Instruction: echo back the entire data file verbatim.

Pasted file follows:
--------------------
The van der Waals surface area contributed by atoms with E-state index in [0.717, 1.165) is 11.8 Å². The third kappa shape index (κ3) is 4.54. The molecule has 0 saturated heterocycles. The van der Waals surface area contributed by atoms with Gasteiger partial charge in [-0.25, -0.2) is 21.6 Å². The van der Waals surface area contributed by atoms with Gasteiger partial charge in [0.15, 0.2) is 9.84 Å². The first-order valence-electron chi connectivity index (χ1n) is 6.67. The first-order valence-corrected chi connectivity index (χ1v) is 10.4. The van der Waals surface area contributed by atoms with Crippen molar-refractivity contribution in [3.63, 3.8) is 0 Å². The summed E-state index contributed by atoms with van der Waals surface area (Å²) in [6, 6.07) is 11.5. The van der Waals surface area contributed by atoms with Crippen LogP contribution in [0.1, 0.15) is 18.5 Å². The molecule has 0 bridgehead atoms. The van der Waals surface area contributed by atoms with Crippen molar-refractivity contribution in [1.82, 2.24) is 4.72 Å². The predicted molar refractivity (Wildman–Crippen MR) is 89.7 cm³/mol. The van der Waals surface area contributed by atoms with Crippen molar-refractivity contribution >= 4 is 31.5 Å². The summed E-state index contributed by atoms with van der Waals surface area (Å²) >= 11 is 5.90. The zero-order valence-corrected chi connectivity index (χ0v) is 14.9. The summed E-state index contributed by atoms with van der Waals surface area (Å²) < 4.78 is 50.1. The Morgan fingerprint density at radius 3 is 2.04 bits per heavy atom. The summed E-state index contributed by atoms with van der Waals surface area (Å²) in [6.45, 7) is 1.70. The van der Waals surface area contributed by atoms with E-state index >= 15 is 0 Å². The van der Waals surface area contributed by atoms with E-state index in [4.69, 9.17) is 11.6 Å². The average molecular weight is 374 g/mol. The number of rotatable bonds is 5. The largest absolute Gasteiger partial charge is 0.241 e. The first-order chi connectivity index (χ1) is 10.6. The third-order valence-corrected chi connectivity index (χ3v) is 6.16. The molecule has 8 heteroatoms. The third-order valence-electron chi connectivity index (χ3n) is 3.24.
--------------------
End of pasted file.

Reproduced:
The van der Waals surface area contributed by atoms with E-state index in [0.717, 1.165) is 11.8 Å². The third kappa shape index (κ3) is 4.54. The molecule has 0 saturated heterocycles. The van der Waals surface area contributed by atoms with Gasteiger partial charge in [-0.25, -0.2) is 21.6 Å². The van der Waals surface area contributed by atoms with Gasteiger partial charge in [0.15, 0.2) is 9.84 Å². The first-order valence-electron chi connectivity index (χ1n) is 6.67. The first-order valence-corrected chi connectivity index (χ1v) is 10.4. The van der Waals surface area contributed by atoms with Crippen molar-refractivity contribution in [3.63, 3.8) is 0 Å². The summed E-state index contributed by atoms with van der Waals surface area (Å²) in [6, 6.07) is 11.5. The van der Waals surface area contributed by atoms with Crippen LogP contribution in [0.1, 0.15) is 18.5 Å². The molecule has 0 bridgehead atoms. The van der Waals surface area contributed by atoms with Crippen molar-refractivity contribution in [1.82, 2.24) is 4.72 Å². The predicted molar refractivity (Wildman–Crippen MR) is 89.7 cm³/mol. The van der Waals surface area contributed by atoms with Crippen molar-refractivity contribution >= 4 is 31.5 Å². The summed E-state index contributed by atoms with van der Waals surface area (Å²) >= 11 is 5.90. The zero-order valence-corrected chi connectivity index (χ0v) is 14.9. The summed E-state index contributed by atoms with van der Waals surface area (Å²) < 4.78 is 50.1. The Morgan fingerprint density at radius 3 is 2.04 bits per heavy atom. The summed E-state index contributed by atoms with van der Waals surface area (Å²) in [6.45, 7) is 1.70. The van der Waals surface area contributed by atoms with E-state index >= 15 is 0 Å². The van der Waals surface area contributed by atoms with E-state index in [4.69, 9.17) is 11.6 Å². The average molecular weight is 374 g/mol. The number of rotatable bonds is 5. The largest absolute Gasteiger partial charge is 0.241 e. The first-order chi connectivity index (χ1) is 10.6. The third-order valence-corrected chi connectivity index (χ3v) is 6.16. The molecule has 8 heteroatoms. The third-order valence-electron chi connectivity index (χ3n) is 3.24.